The retail industry, in response to COVID, has undergone major changes, and the automotive industry is no exception. Customer expectations have shifted as ubiquitous technology is allowing people to, not only work from home and lead more flexible and mobile daily lives, but also seamlessly browse for – and buy – cars online as if that was always the preferred way to purchase a new vehicle. Competition remains intense as car brands produce increasingly innovative new products and lure customers with greater purchase incentives. Keeping up with the Joneses has never been more challenging.
With average operating and gross profits steadily falling since 2015, automotive brands need to seize every resource at their disposal to safely bring customers back to the dealership. Design has a crucial role to play here. An intelligently designed sales environment for the new era can yield dividends in the form of top customer satisfaction indexing (CSI) scores -- encouraging repeat visits and ultimately brand loyalty.
CVG Architects has designed high-performing dealerships for some of the world’s premier automotive brands, such as Audi, GMC, Ford, and BMW. We understand firsthand how design can strengthen a dealership’s competitive advantage in the marketplace. Combining our knowledge of industry-wide trends with a focus on the unique local context of each dealership, we have observed three key principles in recent years that would benefit any automotive business, even in light of today’s circumstances:
Even before COVID, thanks to communication technology and e-commerce, according to Ernst & Young’s Automotive Retail 2030 report, in-person visits to dealerships had dropped. But amongst the buyers who visit a local dealership in person, 70% intend to make a purchase on their first visit. First impressions (still) really are everything, and time is limited to earn the sale.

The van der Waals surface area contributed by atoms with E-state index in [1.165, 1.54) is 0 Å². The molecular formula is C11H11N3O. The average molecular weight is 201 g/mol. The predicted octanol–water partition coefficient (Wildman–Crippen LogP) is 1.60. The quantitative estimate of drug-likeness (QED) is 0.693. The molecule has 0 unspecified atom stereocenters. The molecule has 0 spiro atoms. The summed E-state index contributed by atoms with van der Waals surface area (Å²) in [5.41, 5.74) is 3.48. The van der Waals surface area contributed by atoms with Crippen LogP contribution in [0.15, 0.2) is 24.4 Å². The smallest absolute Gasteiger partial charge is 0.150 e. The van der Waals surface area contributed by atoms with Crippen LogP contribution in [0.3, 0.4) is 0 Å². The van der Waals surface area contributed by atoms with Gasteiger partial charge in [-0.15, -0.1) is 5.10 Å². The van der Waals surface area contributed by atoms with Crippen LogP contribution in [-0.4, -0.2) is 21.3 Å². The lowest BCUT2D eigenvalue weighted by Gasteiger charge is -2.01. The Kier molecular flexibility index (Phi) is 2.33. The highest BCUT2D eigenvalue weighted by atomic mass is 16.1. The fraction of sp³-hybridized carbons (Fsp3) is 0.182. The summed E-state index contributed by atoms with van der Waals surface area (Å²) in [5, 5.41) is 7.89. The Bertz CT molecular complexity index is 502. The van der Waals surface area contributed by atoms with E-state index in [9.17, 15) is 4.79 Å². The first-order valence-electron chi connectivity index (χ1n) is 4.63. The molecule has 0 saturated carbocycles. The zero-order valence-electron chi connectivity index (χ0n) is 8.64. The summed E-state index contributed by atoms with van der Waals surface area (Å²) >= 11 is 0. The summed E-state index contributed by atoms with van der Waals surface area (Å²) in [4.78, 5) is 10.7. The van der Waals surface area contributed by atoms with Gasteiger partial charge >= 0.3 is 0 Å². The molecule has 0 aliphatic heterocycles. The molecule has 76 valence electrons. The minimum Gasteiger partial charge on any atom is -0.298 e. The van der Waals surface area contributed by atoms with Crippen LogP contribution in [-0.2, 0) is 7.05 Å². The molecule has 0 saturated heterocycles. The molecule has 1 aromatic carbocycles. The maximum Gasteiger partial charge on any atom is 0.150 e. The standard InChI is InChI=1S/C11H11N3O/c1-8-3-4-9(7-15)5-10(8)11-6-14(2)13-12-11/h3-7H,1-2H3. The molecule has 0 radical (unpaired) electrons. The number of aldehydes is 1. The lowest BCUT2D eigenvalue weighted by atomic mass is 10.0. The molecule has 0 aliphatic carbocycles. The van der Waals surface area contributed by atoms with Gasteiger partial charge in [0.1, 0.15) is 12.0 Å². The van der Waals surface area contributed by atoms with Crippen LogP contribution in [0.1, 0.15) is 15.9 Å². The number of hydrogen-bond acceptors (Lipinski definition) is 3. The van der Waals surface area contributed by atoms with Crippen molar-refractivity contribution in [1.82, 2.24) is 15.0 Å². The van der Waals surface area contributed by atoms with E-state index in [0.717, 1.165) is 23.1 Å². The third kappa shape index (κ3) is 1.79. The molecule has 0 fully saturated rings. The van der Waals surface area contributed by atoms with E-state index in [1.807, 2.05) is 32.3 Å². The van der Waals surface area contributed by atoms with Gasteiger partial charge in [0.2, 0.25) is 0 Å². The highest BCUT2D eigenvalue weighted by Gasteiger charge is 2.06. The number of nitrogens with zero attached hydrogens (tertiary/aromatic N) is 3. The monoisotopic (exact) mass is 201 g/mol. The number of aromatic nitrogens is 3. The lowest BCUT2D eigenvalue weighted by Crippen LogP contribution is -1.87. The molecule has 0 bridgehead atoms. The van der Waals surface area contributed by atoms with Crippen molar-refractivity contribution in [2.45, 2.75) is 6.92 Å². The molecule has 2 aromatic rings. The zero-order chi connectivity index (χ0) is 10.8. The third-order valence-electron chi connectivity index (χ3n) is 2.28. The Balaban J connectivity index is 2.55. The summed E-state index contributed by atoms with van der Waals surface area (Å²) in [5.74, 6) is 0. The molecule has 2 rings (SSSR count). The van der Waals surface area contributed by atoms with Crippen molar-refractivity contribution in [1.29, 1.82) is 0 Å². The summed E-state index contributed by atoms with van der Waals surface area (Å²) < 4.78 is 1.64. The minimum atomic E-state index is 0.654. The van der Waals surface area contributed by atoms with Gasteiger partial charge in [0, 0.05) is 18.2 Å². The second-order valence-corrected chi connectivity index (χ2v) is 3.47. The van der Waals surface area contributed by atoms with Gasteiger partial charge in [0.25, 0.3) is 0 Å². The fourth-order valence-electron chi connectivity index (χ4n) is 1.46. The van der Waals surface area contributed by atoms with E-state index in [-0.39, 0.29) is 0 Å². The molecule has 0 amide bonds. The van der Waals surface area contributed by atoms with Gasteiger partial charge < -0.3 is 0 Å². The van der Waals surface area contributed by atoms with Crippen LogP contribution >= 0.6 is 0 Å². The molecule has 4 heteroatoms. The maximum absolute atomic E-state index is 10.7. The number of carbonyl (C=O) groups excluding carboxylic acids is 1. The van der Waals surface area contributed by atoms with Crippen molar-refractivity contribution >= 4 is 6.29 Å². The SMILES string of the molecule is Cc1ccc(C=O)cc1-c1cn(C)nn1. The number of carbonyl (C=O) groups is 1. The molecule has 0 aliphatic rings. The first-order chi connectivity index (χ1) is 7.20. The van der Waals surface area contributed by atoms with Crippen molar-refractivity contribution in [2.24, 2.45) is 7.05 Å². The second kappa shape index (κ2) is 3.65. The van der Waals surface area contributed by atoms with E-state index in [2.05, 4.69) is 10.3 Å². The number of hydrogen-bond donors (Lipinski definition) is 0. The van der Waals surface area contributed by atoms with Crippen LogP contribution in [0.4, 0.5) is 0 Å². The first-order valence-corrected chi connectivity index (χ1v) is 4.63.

Automobile dealerships must consider their brand and their target customers in the quest to add value, comfort, and enjoyment to the experience of a visit. Why browse for a car on the internet at home when you can have a safe, socially-distanced, five-star experience at the dealership? Bringing a hospitality focus into the experience of buying a car today is essential. As everyone is juggling family and work responsibilities, whether at home or on the go, amenity spaces to support – or relieve – these needs remain in demand.
Common amenity spaces we have designed or proposed for past clients, such as Audi Exchange Highland Park (pictured above) and Fields BMW Northfield, have included full-service cafés, hoteling desks for remote work, putting greens and golf simulators, mothers’ rooms, and even wellness/spa services. Applying safety and sanitation protocols to these shared spaces is critical now, of course; but offering these amenity-based environments is perhaps just as critical within the modern auto dealership. The experience of the dealership as a simple sales office connected to a service department is long gone.
Furthermore, the look and feel of the dealership interior goes a long way toward leaving a favorable impression with customers. Hotel-level finishes, soft-seating, and the conveniences outlined above create a relaxed, service-oriented atmosphere. Offering a boutique or kiosk with branded merchandise helps to engage customers with the brand. Integrated technology makes the sales experience seamless and time-efficient for customers.
The key takeaway for dealerships? It’s not about making customers feel like they’re at home. Make them feel like they’re relaxing in a safe haven, such an upscale hotel lobby -- and afterward, they get to enjoy the bonus of driving home in a new car.